Sports cars are on the road

Sports cars are on the road

Athletes on stilts

Sports cars are on the road

Two ships: the new Porsche 911 Dakar passes behind its ancestor – a rally car from the 1980s.

Koslowskiphoto 2022/Porsche AG/dpa-tmn

Porsche Cayenne, Lamborghini Urus, Bentley Bentayga – SUVs from sports car manufacturers have been stealing the show from the base models for a long time. Now the first hip flasks are shot the other way around.

Dust on the lip, dirt on the profile and dirt on the paint – when Porsche published the first images of the latest version of the 911 a few weeks ago, there wasn’t much of the usual shine to be seen.

Although such displays of hp are usually presented in the best possible way, the Swabians did not even clean this car before shooting. But of course that was not carelessness, but a serious calculation.

After all, the cloth was not pulled by any other 911 for the race track at the premiere, but with the first true sports car for the mogul slope: With deep tires and increased ground clearance, the 911 Dakar is reminiscent of a rally . the race that the Swabians used with them on a trip around the African continent in the 1980s.

Porsche wants to build the Dakar 2,500 times

Unlike in the past, the racer is now also a target for customers. From summer, with prices starting at 222,020 euros, anyone can plow through the offroad with a 353 kW/480 hp sports car on the pole.

Even if Porsche only wants to build the Dakar 2500, this car has symbolic meaning. Because 20 years after the Swabians were the first sports car manufacturer to bring an off-road vehicle to the market and have strayed far from their roots, the pendulum is now swinging back a bit. And they are not alone in this.

Lamborghini also turns the hip flask into a remote roadster

Sister brand Lamborghini, which currently sells no cars other than the Urus SUV, is joining the movement to counter the tests. The Italians steal the Huracan and put it in 1499 copies as the Sterrato.

The athlete gets a good space of four centimeters above the ground, a wide track, plastic boards along the wheel arches and belt line, and two additional additional lights on the hood. There are also new air intakes on the roof. At the back, the 5.2-liter V10 engine is still blazing, but its output has been slightly bumped – up to 449 kW/610 hp.


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What design experts have to say about sports cars and off-road look

Is that just an attempt to get more money out of an extended model family with little effort? Or is there more behind it?

In any case, design professor Lutz Fügener from the Hof University of Applied Sciences can certainly gain something from this concept. And in several respects:

  • Aesthetics, because the down-to-earth perspective is good for most decorated cars and because a sports car that has proven itself off-road is always better than an SUV, no matter how well-designed, in terms of its proportions and shape.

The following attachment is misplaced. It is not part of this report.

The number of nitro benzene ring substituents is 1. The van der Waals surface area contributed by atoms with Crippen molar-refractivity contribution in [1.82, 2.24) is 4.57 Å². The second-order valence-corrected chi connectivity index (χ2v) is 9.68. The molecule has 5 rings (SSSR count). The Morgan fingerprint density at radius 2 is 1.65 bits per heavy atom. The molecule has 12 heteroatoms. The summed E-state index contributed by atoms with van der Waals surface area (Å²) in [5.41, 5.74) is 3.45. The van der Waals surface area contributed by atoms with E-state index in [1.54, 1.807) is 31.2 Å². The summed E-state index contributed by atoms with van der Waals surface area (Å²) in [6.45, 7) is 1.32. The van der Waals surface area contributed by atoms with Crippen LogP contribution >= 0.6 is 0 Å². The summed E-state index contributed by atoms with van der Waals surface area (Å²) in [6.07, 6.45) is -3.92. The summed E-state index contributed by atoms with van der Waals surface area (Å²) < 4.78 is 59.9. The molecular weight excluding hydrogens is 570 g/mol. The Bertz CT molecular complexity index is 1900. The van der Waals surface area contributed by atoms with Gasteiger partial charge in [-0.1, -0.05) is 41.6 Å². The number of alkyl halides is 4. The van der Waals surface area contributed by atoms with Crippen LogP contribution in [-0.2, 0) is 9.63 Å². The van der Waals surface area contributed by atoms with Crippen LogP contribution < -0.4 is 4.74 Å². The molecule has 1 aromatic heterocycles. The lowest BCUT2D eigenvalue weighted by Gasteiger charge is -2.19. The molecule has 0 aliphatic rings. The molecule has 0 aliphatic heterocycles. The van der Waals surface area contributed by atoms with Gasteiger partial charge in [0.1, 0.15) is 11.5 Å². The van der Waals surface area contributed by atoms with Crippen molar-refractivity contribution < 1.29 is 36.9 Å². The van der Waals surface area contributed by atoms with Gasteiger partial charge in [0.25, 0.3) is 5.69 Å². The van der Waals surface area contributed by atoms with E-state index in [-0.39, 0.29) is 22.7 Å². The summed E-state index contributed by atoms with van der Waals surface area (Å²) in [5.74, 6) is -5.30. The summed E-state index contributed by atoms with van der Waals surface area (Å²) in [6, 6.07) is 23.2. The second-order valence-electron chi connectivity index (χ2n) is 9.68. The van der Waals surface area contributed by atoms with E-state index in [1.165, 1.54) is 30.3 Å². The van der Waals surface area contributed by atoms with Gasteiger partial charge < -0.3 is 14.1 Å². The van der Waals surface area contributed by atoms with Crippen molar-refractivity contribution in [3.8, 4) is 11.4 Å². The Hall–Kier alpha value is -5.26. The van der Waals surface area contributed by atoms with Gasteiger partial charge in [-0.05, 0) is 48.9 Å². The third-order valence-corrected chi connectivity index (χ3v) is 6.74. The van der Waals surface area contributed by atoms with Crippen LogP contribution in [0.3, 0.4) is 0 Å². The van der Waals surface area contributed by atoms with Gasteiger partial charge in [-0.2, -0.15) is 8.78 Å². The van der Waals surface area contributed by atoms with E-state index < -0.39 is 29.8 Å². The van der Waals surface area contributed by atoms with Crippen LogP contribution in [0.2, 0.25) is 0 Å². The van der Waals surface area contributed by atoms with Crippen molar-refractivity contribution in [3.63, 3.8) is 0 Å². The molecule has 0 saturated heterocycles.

• Practical because protective equipment and elevators can increase the value of use and the price in the form of poor aerodynamics is small.
  • Economically, because the world has also become more difficult for sports car manufacturers, and they find new arguments for their classic models when a flood of new e-sports cars hit their ears on the road.

Slowly? Yes – at least for supercars

Sports cars on the pole are literally conquering new, more rugged terrain and thus new buyer groups. Even with regard to the possible speed limit, this extension seems far-fetched for Fügener, because – at least in this country – there is no reason for many to buy a fast car.

And off-road racing cars are always slower than their production counterparts: Porsche limits the Dakar to 240 instead of 309 kilometers per hour (km/h) and Lamborghini limits the Sterrato to 260 instead of 325 km/h.

Not everyone is excited

But there are also opposing voices – for example from Cologne design professor and PS philosopher Paolo Tumminelli. One can see a closed sports car as a necessary consequence of increased traffic frequency, speed bumps and potholes: in this sense, a cross between an SUV and a sports car is a modern way to deal with the ravages of the open road. .

But at the same time he sees it as a new sign of the inability of the horse power industry to develop a meaningful vision for a social, economic and ecological vehicle. Instead, the car is celebrated here as the toy of a pseudo-elite society.

Although their assessments are different, both experts agree on one thing: the idea of ​​a sports car on stilts is not as new as the developers like to make it out to be: Fügener sees it as a logical continuation of what happened. cars like Audi Allroad or Volvo Cross Country have started. You put rubber boots on the car, put them a little higher, cover it with plastic and give it to rough roads and against minor damage.

Lancia Stratos with daring subjects

And Tumminelli thinks first and foremost of the original Safari Porsches, the 1973 Lancia Stratos, and more recently the Italdesign research Parcours that transformed the 2013 Lamborghini Gallardo into an SUV.

At that time, the VW group did not dare to mass produce, says Tumminelli. But ten years later, Lamborghini and Porsche suddenly woke up and recreated their past. Although the design professor Fuenger admits that cars like the Dakar and the Sterrato only occupy a small part: But the attention and therefore the potential to appeal to mass-produced products is definitely there.

If the cars are successful, similar concepts will probably soon also appear in lower-priced, higher-volume vehicles, Fueger suspects: Perhaps a long-awaited alternative to the now-ruling luxury SUV is emerging.